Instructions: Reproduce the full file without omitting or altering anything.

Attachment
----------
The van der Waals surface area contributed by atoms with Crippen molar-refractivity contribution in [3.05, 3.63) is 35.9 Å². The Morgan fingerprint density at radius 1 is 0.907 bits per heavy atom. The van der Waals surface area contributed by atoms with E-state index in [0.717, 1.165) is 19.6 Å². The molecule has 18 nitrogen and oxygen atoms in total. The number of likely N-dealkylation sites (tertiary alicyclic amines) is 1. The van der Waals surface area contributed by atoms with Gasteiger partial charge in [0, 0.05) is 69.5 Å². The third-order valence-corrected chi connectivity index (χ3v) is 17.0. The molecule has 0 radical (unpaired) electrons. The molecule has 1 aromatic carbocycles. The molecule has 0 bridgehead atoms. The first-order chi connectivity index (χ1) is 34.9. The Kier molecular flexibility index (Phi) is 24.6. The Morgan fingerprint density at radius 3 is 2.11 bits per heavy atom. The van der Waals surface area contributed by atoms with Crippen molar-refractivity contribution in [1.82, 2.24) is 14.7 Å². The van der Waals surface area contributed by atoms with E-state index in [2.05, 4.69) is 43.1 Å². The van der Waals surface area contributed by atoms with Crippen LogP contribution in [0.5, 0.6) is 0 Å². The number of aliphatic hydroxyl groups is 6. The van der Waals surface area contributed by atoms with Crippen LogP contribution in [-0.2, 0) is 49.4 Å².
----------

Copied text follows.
The van der Waals surface area contributed by atoms with Crippen molar-refractivity contribution in [3.05, 3.63) is 35.9 Å². The Morgan fingerprint density at radius 1 is 0.907 bits per heavy atom. The van der Waals surface area contributed by atoms with E-state index in [0.717, 1.165) is 19.6 Å². The molecule has 18 nitrogen and oxygen atoms in total. The number of likely N-dealkylation sites (tertiary alicyclic amines) is 1. The van der Waals surface area contributed by atoms with Gasteiger partial charge in [0, 0.05) is 69.5 Å². The third-order valence-corrected chi connectivity index (χ3v) is 17.0. The molecule has 0 radical (unpaired) electrons. The molecule has 1 aromatic carbocycles. The molecule has 0 bridgehead atoms. The first-order chi connectivity index (χ1) is 34.9. The Kier molecular flexibility index (Phi) is 24.6. The Morgan fingerprint density at radius 3 is 2.11 bits per heavy atom. The van der Waals surface area contributed by atoms with Crippen molar-refractivity contribution in [1.82, 2.24) is 14.7 Å². The van der Waals surface area contributed by atoms with E-state index in [2.05, 4.69) is 43.1 Å². The van der Waals surface area contributed by atoms with Crippen LogP contribution in [0.5, 0.6) is 0 Å². The number of aliphatic hydroxyl groups is 6. The van der Waals surface area contributed by atoms with Crippen LogP contribution in [-0.2, 0) is 49.4 Å².